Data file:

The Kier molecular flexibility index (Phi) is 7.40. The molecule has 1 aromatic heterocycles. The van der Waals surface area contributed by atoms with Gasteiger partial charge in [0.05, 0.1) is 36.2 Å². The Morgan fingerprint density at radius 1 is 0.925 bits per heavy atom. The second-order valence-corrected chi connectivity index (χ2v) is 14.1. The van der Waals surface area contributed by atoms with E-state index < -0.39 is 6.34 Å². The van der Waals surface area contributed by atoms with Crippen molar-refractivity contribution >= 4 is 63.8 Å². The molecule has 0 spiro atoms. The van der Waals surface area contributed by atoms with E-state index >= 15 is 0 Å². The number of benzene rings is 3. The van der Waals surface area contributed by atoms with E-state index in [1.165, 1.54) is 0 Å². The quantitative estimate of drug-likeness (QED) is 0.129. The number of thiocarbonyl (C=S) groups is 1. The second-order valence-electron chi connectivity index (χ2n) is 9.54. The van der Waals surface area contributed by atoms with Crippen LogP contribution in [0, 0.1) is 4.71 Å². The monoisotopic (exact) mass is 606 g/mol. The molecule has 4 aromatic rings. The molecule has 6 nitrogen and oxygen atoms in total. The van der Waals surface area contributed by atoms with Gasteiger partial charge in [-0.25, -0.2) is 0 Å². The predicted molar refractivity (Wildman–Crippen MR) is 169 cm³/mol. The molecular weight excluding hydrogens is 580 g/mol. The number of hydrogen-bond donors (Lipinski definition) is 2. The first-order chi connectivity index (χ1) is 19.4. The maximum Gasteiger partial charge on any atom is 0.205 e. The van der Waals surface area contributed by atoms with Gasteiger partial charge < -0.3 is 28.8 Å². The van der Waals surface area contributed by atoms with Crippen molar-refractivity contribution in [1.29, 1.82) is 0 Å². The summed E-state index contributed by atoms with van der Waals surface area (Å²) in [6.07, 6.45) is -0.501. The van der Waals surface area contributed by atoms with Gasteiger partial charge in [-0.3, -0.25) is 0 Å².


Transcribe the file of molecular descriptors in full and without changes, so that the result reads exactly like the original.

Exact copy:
The Kier molecular flexibility index (Phi) is 7.40. The molecule has 1 aromatic heterocycles. The van der Waals surface area contributed by atoms with Gasteiger partial charge in [0.05, 0.1) is 36.2 Å². The Morgan fingerprint density at radius 1 is 0.925 bits per heavy atom. The second-order valence-corrected chi connectivity index (χ2v) is 14.1. The van der Waals surface area contributed by atoms with E-state index < -0.39 is 6.34 Å². The van der Waals surface area contributed by atoms with Crippen molar-refractivity contribution >= 4 is 63.8 Å². The molecule has 0 spiro atoms. The van der Waals surface area contributed by atoms with E-state index >= 15 is 0 Å². The number of benzene rings is 3. The van der Waals surface area contributed by atoms with E-state index in [1.165, 1.54) is 0 Å². The quantitative estimate of drug-likeness (QED) is 0.129. The number of thiocarbonyl (C=S) groups is 1. The second-order valence-electron chi connectivity index (χ2n) is 9.54. The van der Waals surface area contributed by atoms with Crippen LogP contribution in [0, 0.1) is 4.71 Å². The monoisotopic (exact) mass is 606 g/mol. The molecule has 4 aromatic rings. The molecule has 6 nitrogen and oxygen atoms in total. The van der Waals surface area contributed by atoms with Gasteiger partial charge in [-0.25, -0.2) is 0 Å². The predicted molar refractivity (Wildman–Crippen MR) is 169 cm³/mol. The molecular weight excluding hydrogens is 580 g/mol. The number of hydrogen-bond donors (Lipinski definition) is 2. The first-order chi connectivity index (χ1) is 19.4. The maximum Gasteiger partial charge on any atom is 0.205 e. The van der Waals surface area contributed by atoms with Gasteiger partial charge < -0.3 is 28.8 Å². The van der Waals surface area contributed by atoms with Crippen molar-refractivity contribution in [1.29, 1.82) is 0 Å². The summed E-state index contributed by atoms with van der Waals surface area (Å²) in [6.07, 6.45) is -0.501. The van der Waals surface area contributed by atoms with Gasteiger partial charge in [-0.3, -0.25) is 0 Å².